New Philosopher

Dead and alive

Zan Boag: Death is a topic you have certainly focused on over the past eight years in your ‘Dead and Alive’ documentary project about death rituals and how people relate to death around the world. What prompted you to start the project?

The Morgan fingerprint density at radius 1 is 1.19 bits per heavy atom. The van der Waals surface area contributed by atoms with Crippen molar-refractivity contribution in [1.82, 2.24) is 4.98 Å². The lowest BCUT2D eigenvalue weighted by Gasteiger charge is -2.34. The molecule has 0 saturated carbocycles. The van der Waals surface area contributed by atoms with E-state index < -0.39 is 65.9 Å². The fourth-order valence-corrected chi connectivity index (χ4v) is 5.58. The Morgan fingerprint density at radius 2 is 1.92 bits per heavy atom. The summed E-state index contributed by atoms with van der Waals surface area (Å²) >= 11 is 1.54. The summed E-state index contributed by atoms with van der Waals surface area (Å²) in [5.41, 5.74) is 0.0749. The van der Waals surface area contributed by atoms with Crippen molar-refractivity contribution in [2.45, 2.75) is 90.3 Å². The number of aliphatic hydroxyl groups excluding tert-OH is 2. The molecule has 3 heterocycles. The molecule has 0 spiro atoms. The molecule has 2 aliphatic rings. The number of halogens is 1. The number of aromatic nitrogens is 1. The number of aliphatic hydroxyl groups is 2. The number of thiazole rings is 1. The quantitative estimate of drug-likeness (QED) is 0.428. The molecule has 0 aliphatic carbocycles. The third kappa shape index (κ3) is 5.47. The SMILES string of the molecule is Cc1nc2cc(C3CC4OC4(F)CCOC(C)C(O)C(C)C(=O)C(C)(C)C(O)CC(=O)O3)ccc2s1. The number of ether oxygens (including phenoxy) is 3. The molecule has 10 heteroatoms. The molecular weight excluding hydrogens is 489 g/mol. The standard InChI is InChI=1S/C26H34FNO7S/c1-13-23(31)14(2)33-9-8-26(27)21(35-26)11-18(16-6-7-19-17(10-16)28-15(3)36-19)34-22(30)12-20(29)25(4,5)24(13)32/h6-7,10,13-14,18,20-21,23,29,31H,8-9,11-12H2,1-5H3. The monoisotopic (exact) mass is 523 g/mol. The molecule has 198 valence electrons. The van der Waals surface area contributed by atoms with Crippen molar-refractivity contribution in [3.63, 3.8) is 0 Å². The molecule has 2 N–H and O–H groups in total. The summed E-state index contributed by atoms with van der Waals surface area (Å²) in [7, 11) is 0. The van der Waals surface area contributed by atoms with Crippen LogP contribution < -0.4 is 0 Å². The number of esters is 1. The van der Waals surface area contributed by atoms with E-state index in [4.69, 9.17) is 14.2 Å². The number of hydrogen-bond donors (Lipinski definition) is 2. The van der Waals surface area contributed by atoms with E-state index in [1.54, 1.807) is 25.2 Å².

: There was a series of events, you could say. First of all, as a kid I was always so afraid of death. I came home from my grandparents one day, I was six or seven years old, and I realised that they were going to die, that they were not going to be here forever, and I was crying for days because suddenly I understood that this was not forever. Another was my own fear of death – since I can remember I was really afraid of dying, and it was so bad that I couldn’t sleep. Sleeping was similar to what it would be like to be dead, so I was really afraid of sleeping, and that followed me for many years. Another event was that I was documenting an event, a Muslim funeral ceremony. The Muslim ceremonies are a public event so everyone is welcome. It was in a mosque in my own neighbourhood here in Copenhagen and thousands of people were coming in

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